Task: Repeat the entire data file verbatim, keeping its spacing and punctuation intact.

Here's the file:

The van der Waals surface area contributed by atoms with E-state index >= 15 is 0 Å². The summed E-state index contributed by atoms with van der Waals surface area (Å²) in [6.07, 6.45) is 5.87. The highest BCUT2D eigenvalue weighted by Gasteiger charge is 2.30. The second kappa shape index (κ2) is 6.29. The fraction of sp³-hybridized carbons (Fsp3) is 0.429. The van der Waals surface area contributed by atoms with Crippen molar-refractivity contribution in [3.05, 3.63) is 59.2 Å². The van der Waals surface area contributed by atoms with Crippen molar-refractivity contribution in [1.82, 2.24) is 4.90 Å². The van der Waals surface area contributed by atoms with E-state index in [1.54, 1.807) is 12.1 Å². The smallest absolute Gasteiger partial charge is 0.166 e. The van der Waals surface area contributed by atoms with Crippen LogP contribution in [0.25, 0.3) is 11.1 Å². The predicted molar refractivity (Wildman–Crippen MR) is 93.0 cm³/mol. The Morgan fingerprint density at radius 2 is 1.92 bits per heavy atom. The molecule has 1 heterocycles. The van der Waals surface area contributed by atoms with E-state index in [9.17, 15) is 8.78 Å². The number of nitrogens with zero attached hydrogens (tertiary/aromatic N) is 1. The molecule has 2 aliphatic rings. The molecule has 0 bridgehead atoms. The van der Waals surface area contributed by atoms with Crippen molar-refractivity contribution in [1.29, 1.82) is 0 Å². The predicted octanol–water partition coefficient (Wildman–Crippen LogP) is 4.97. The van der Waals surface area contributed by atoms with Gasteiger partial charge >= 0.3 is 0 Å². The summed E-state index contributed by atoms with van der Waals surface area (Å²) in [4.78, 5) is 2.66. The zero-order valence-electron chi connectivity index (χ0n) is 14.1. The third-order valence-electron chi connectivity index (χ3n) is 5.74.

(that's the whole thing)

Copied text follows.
The van der Waals surface area contributed by atoms with E-state index >= 15 is 0 Å². The summed E-state index contributed by atoms with van der Waals surface area (Å²) in [6.07, 6.45) is 5.87. The highest BCUT2D eigenvalue weighted by Gasteiger charge is 2.30. The second kappa shape index (κ2) is 6.29. The fraction of sp³-hybridized carbons (Fsp3) is 0.429. The van der Waals surface area contributed by atoms with Crippen molar-refractivity contribution in [3.05, 3.63) is 59.2 Å². The van der Waals surface area contributed by atoms with Crippen molar-refractivity contribution in [1.82, 2.24) is 4.90 Å². The van der Waals surface area contributed by atoms with E-state index in [1.54, 1.807) is 12.1 Å². The smallest absolute Gasteiger partial charge is 0.166 e. The van der Waals surface area contributed by atoms with Crippen LogP contribution in [0.25, 0.3) is 11.1 Å². The predicted molar refractivity (Wildman–Crippen MR) is 93.0 cm³/mol. The Morgan fingerprint density at radius 2 is 1.92 bits per heavy atom. The molecule has 1 heterocycles. The van der Waals surface area contributed by atoms with E-state index in [9.17, 15) is 8.78 Å². The number of nitrogens with zero attached hydrogens (tertiary/aromatic N) is 1. The molecule has 2 aliphatic rings. The molecule has 0 bridgehead atoms. The van der Waals surface area contributed by atoms with Crippen molar-refractivity contribution in [1.29, 1.82) is 0 Å². The predicted octanol–water partition coefficient (Wildman–Crippen LogP) is 4.97. The van der Waals surface area contributed by atoms with Gasteiger partial charge >= 0.3 is 0 Å². The summed E-state index contributed by atoms with van der Waals surface area (Å²) in [4.78, 5) is 2.66. The zero-order valence-electron chi connectivity index (χ0n) is 14.1. The third-order valence-electron chi connectivity index (χ3n) is 5.74.